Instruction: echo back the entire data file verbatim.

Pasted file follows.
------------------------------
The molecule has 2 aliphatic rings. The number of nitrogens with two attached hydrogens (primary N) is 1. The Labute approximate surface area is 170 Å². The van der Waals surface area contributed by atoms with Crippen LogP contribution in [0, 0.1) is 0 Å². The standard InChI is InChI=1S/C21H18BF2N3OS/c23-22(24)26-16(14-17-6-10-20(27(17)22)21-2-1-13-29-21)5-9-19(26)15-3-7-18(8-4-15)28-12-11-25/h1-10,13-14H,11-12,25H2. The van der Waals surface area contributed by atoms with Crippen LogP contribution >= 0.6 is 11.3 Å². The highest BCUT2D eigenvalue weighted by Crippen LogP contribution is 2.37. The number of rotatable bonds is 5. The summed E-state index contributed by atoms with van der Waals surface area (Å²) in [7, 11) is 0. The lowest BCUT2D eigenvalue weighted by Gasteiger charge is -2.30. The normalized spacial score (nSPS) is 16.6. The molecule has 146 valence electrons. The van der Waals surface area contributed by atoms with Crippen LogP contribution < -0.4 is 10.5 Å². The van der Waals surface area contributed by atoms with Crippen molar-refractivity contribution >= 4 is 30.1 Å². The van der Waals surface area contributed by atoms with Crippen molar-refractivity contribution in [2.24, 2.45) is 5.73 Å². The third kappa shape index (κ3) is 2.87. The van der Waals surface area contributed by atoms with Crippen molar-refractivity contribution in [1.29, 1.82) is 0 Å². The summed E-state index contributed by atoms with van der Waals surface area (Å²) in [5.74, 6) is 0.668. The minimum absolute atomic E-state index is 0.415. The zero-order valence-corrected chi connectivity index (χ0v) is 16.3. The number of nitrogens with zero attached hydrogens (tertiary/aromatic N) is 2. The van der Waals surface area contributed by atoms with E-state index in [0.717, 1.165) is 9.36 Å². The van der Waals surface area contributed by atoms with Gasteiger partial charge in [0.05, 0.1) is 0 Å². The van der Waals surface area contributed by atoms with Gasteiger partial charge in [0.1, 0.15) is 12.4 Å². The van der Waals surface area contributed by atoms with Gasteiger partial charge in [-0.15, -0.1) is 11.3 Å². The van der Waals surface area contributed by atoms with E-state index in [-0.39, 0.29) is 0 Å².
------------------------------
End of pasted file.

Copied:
The molecule has 2 aliphatic rings. The number of nitrogens with two attached hydrogens (primary N) is 1. The Labute approximate surface area is 170 Å². The van der Waals surface area contributed by atoms with Crippen LogP contribution in [0, 0.1) is 0 Å². The standard InChI is InChI=1S/C21H18BF2N3OS/c23-22(24)26-16(14-17-6-10-20(27(17)22)21-2-1-13-29-21)5-9-19(26)15-3-7-18(8-4-15)28-12-11-25/h1-10,13-14H,11-12,25H2. The van der Waals surface area contributed by atoms with Crippen LogP contribution >= 0.6 is 11.3 Å². The highest BCUT2D eigenvalue weighted by Crippen LogP contribution is 2.37. The number of rotatable bonds is 5. The summed E-state index contributed by atoms with van der Waals surface area (Å²) in [7, 11) is 0. The lowest BCUT2D eigenvalue weighted by Gasteiger charge is -2.30. The normalized spacial score (nSPS) is 16.6. The molecule has 146 valence electrons. The van der Waals surface area contributed by atoms with Crippen LogP contribution < -0.4 is 10.5 Å². The van der Waals surface area contributed by atoms with Crippen molar-refractivity contribution >= 4 is 30.1 Å². The van der Waals surface area contributed by atoms with Crippen molar-refractivity contribution in [2.24, 2.45) is 5.73 Å². The third kappa shape index (κ3) is 2.87. The van der Waals surface area contributed by atoms with Crippen molar-refractivity contribution in [1.29, 1.82) is 0 Å². The summed E-state index contributed by atoms with van der Waals surface area (Å²) in [5.74, 6) is 0.668. The minimum absolute atomic E-state index is 0.415. The zero-order valence-corrected chi connectivity index (χ0v) is 16.3. The number of nitrogens with zero attached hydrogens (tertiary/aromatic N) is 2. The van der Waals surface area contributed by atoms with E-state index in [0.717, 1.165) is 9.36 Å². The van der Waals surface area contributed by atoms with Gasteiger partial charge in [0.05, 0.1) is 0 Å². The van der Waals surface area contributed by atoms with Gasteiger partial charge in [0.1, 0.15) is 12.4 Å². The van der Waals surface area contributed by atoms with Gasteiger partial charge in [-0.15, -0.1) is 11.3 Å². The van der Waals surface area contributed by atoms with E-state index in [-0.39, 0.29) is 0 Å².